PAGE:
My answer to the question “what are you going to do with your major?”

Ok so I’m an art history major (if you couldn’t fucking tell because of this blog)— and it’s weird when I first tell people what my major is because they’re either like “wow holy shit that must be really hard kudos to you for all that memorization” OR “… And what do you plan to do with that?” In real life it’s a mixture of both. I really love studying works of art and the people who made them and the influences in their lives that led them to create such beautiful things— but also I have absolutely no idea what I want to do with it in ‘the real world’. I’m probably going to be a professor. But first I really want to go to Germany and other parts of Europe to look at Gothic cathedrals and other really beautiful works of art. Then I want to write. Then I don’t know. 

I’m slowly realizing the reality of the question “so what do you want to do?” I mean, when I was still in high school it was just an irritating and anxiety-inducing question that I would somehow either bullshit an answer to or just shrug my shoulders. Now my answer to that question is always a shoulder shrug. I’m still 19. I have no idea where this course of study will take me. I have no idea what events will take place in my life that may or may not alter my decision making. I have no idea what my financial situation will be in a few years (which could be the difference between me traveling around Europe and writing a novel— or just staying in Georgia and attempting to pay off student loans). I’m not even in my 20’s yet. I’m still a very young and inexperienced adult. No one could possibly expect me to come up with a decent answer to the question “and what will you do with that major?”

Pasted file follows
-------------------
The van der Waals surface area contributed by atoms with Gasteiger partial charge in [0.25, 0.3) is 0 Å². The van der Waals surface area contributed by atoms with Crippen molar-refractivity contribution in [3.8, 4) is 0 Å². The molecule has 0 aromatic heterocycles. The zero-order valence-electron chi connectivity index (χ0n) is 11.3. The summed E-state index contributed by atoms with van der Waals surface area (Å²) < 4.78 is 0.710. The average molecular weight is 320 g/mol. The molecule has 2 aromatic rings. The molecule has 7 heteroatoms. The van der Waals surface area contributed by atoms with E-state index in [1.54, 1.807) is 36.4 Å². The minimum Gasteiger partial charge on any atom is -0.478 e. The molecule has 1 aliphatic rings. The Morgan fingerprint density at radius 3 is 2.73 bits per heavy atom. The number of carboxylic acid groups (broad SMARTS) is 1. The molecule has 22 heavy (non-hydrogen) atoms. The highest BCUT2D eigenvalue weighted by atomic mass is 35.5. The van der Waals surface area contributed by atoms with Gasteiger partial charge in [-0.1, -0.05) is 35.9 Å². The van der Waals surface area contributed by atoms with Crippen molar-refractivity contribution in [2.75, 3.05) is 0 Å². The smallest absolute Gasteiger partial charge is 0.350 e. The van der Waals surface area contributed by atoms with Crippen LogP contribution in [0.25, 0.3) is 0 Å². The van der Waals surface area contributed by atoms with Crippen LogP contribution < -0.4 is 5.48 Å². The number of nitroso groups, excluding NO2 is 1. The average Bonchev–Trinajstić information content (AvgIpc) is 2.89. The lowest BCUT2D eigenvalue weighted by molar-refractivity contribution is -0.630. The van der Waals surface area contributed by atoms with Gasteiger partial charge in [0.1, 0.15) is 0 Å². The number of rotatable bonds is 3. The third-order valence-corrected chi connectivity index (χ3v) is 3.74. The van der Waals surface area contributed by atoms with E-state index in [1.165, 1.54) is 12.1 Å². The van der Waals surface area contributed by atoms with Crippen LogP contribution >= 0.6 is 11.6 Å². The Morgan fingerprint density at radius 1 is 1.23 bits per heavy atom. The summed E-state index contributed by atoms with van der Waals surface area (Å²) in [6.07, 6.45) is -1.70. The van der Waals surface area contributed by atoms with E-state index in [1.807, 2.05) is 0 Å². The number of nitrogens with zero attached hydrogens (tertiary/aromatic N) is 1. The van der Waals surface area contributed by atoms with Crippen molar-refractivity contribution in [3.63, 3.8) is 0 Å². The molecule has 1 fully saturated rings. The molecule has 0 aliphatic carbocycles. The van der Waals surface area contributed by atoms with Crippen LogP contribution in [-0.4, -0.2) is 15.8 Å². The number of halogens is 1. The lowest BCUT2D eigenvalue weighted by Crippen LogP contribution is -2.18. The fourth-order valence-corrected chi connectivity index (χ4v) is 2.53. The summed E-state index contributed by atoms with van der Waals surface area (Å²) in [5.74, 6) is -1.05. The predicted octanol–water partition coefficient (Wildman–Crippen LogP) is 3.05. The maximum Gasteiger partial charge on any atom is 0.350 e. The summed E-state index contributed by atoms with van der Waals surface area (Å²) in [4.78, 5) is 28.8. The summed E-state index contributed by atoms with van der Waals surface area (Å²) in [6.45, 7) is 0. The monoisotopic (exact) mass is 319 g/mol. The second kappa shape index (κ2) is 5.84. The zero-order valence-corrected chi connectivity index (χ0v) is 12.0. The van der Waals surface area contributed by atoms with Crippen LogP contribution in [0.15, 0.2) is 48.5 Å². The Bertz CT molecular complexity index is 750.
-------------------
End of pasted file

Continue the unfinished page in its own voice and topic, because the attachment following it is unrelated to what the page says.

Gustav Klimt, The Virgin, 1913.

So I decided to see what my voice sounded like with autotune, and this is what happened. 
(I’ve never liked how my voice sounds when I record it, so this is a first for me— so be nice)

shoutout to spillingsin for staying up with me while I took a virus off my computer


Zdzisław Beksiński

Protective Talisman Chart. Tibet. 1700s.
At the top center is Manjushri, holding an upraised sword in the right hand and a lotus stem to the heart with the left, the blossom supporting the Prajnaparamita book. Manjushri, the patron bodhisattva of astrology is seated on a lotus in vajra posture surrounded by a blue and orange nimbus. The central image is a yellow tortoise lying on the back with limbs extended holding staves with impaled corpses. At the center of the round belly is a circle of nine multi-coloured squares containing the 9 magic numbers (mewa gu). Surrounding that, on a dark blue wheel and brown background are the 8 triagrams, of Chinese origin. The outer circle of various colours represent the elements: wood, fire, iron, water and earth. Pictured within are the 12 animal figures of the 60 year cycle. Starting from the top green square on left and moving right are a hare, dragon, snake, horse, sheep, monkey, bird, dog, boar, mouse, ox and tiger. The Tibetan system of astrology derives from two main sources, the early Manjushri system and the later Kalachakra Tantra system.